The only cemetery which exists is post Holocaust, which made it of no particular family interest.. Supposedly there are a few older graves there, but I did not see any. The gravestones are largely in Cyrillic.
The cemetery is at the edge of the stream that flows from the lake. It is only an empty lot, covered neatly with grass, with a handful of broken and illegible stones. The lot is rectangular and slopes up the hill and reminded me of Machzikei Hadas Cemetery in Pittsburgh, where some of my Zalosce relatives are buried. The area is not fenced in or marked with a sign. The ground shows no indication that it contains graves. There are sign of animals grazing, but there were no animals when we were there.
The cemetery is located on a small street to the left of the road leading in from Zalosce. There are about 120 gravestones with varying degrees of legibility. Some are under trees and are at odd angles. There are others that are illegible, broken, face down etc. There is a large area in the middle with no stones - apparently cleared. Moderate vegetation seems to be controlled by goats.
The writing on the stones faces away from the graves and in most cases includes surnames. Two graves were in Cyrillic and each referred to two post-War burials. The cemetery is not fenced in.
Surnames of interest to people I know included Segal, Schaffel, Warhaftig, Kiwitz, Somerfleck and Sass.
The cemetery is fenced in and all the graves are in one corner. Maybe two hundred or more. Alex Dunai said that there were more on earlier visits he paid and that part of the cemetery itself is outside the fence and is used as a garage. The grave area has high weeds, but later in the week we saw a man cutting them. Most of the stones are are standing and fairly legible - many completely legible. Almost all have surnames - sometimes the names are in Latin letters. The inscriptions are facing away from the graves.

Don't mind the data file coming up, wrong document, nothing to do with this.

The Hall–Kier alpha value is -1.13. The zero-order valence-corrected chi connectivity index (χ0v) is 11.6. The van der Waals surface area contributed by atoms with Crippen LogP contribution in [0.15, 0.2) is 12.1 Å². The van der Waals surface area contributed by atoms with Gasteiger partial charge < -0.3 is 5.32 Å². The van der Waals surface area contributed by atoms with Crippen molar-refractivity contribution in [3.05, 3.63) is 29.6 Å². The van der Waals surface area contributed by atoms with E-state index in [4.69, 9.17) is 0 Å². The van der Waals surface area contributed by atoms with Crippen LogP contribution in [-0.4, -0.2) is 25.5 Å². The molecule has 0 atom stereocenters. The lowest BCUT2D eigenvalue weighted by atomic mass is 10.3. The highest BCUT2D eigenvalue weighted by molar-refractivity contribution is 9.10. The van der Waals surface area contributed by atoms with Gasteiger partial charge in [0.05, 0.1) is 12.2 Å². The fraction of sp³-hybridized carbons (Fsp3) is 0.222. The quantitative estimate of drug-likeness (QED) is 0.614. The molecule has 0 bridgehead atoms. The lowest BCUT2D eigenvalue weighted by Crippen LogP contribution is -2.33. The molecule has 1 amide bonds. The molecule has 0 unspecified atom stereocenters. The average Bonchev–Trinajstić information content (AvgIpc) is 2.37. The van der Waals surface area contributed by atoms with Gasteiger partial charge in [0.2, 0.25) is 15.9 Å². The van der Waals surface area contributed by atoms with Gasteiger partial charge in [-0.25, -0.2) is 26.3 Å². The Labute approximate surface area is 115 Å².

Names of interest included Segal, Sass, Kaczer, Cackes, Augenblick, Liebergal, Hochbaum (from Grimaylow), Kaner and Karash.
One of our party - Ephraim Pickholz - was born in Perehinsko in 1918 and left at age three. This was where his mother's family lived. The cemetery is about the size of a good-sized house and yard and is fenced in. All the stones were broken off at the base, although one had three lines left at the bottom:
This cemetery is fairly large with a couple of hundred stones, many at precarious angles. The area is partially fenced and contains quite a few trees which disturb both the stones and access to them. The inscriptions face away from the graves and are often fairly legibly, but do not include surnames. One of the first stones we saw was for someone "ben Pinchas Yosef" who seemed to be the uncle of the man in Perehinsko. I did not consider it significant and did not photograph it and later could not find it again.
At the far end, I saw some stones with surnames - some in Hebrew letters, some in Latin letters - and one was Rechtschaffen, which is a family of Ephraim's Perehinsko cousins. When I turned to call to the others, I saw that many of the stones had surnames on the reverse side. (In general the reverse sides were badly eroded.) I also saw that the Rechtschaffen grave was also Pinchas Yosef, so it seems that the lone Perehinsko gravestone is in fact one of Ephraim's family. We found several other Rechtschaffen graves - mostly marked with surnames on the reverse side. There were a number of graves that specifically said they were people from Perehinsko.
The cemetery site is a grassy, unmarked, unfenced hillside. There are a handful of stones that are nearly completely buried.
The cemetery is across a couple of hills and is unfenced. There are maybe two hundred vertical gravestones. The inscriptions face away from the graves and in most cases surnames appear on the reverse side. Often full names. The reverse side usually has a number inscribed as well. I did not have the presence of mind to see if the numbers seemed to include the fallen and missing stones or were of more recent vintage.
I photographed one Goldshlag grave, one grave of a woman from Skalat and one 1826 grave of "the Rabbi" of Zidachov (grandson of "the Rabbi" of Rozdol).
The large fenced in, hilly area has quite a few stones which are broken, face down and otherwise illegible. Not a surname anywhere to be found. Horses left their marks even on the stones themselves. I took photographs of everything I could. There seemed to be a few that had "Pickholz given names," but nothing I could identify. The mayor told us that one man had taken stones to line his basement, but died the following day - so no one else tried it. She claimed that all the destruction was done by the Nazis.